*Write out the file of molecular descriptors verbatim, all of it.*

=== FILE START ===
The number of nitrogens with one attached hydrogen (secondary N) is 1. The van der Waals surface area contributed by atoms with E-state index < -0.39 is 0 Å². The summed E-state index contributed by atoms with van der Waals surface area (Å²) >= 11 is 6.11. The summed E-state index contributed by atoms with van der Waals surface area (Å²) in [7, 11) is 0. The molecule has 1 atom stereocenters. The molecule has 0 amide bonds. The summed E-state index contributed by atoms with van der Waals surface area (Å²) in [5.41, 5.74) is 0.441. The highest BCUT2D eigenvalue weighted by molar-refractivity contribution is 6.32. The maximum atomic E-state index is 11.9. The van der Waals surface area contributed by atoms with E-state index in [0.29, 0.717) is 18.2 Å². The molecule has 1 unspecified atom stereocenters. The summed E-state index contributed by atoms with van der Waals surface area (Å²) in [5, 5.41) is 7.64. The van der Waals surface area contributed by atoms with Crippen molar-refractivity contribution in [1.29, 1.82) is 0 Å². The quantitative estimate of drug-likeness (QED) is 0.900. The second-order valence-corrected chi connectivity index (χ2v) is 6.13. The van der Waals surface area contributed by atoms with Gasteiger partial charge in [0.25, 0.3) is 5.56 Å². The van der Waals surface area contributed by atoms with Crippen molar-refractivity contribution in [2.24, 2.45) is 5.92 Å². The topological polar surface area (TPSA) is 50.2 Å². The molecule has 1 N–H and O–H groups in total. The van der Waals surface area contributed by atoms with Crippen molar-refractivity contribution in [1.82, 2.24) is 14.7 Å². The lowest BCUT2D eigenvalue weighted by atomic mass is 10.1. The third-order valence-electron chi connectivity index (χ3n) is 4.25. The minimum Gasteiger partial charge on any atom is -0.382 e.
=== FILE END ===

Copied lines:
The number of nitrogens with one attached hydrogen (secondary N) is 1. The van der Waals surface area contributed by atoms with E-state index < -0.39 is 0 Å². The summed E-state index contributed by atoms with van der Waals surface area (Å²) >= 11 is 6.11. The summed E-state index contributed by atoms with van der Waals surface area (Å²) in [7, 11) is 0. The molecule has 1 atom stereocenters. The molecule has 0 amide bonds. The summed E-state index contributed by atoms with van der Waals surface area (Å²) in [5.41, 5.74) is 0.441. The highest BCUT2D eigenvalue weighted by molar-refractivity contribution is 6.32. The maximum atomic E-state index is 11.9. The van der Waals surface area contributed by atoms with E-state index in [0.29, 0.717) is 18.2 Å². The molecule has 1 unspecified atom stereocenters. The summed E-state index contributed by atoms with van der Waals surface area (Å²) in [5, 5.41) is 7.64. The van der Waals surface area contributed by atoms with Crippen molar-refractivity contribution in [1.29, 1.82) is 0 Å². The quantitative estimate of drug-likeness (QED) is 0.900. The second-order valence-corrected chi connectivity index (χ2v) is 6.13. The van der Waals surface area contributed by atoms with Gasteiger partial charge in [0.25, 0.3) is 5.56 Å². The van der Waals surface area contributed by atoms with Crippen molar-refractivity contribution in [2.24, 2.45) is 5.92 Å². The topological polar surface area (TPSA) is 50.2 Å². The molecule has 1 N–H and O–H groups in total. The van der Waals surface area contributed by atoms with Crippen molar-refractivity contribution in [1.82, 2.24) is 14.7 Å². The lowest BCUT2D eigenvalue weighted by atomic mass is 10.1. The third-order valence-electron chi connectivity index (χ3n) is 4.25. The minimum Gasteiger partial charge on any atom is -0.382 e.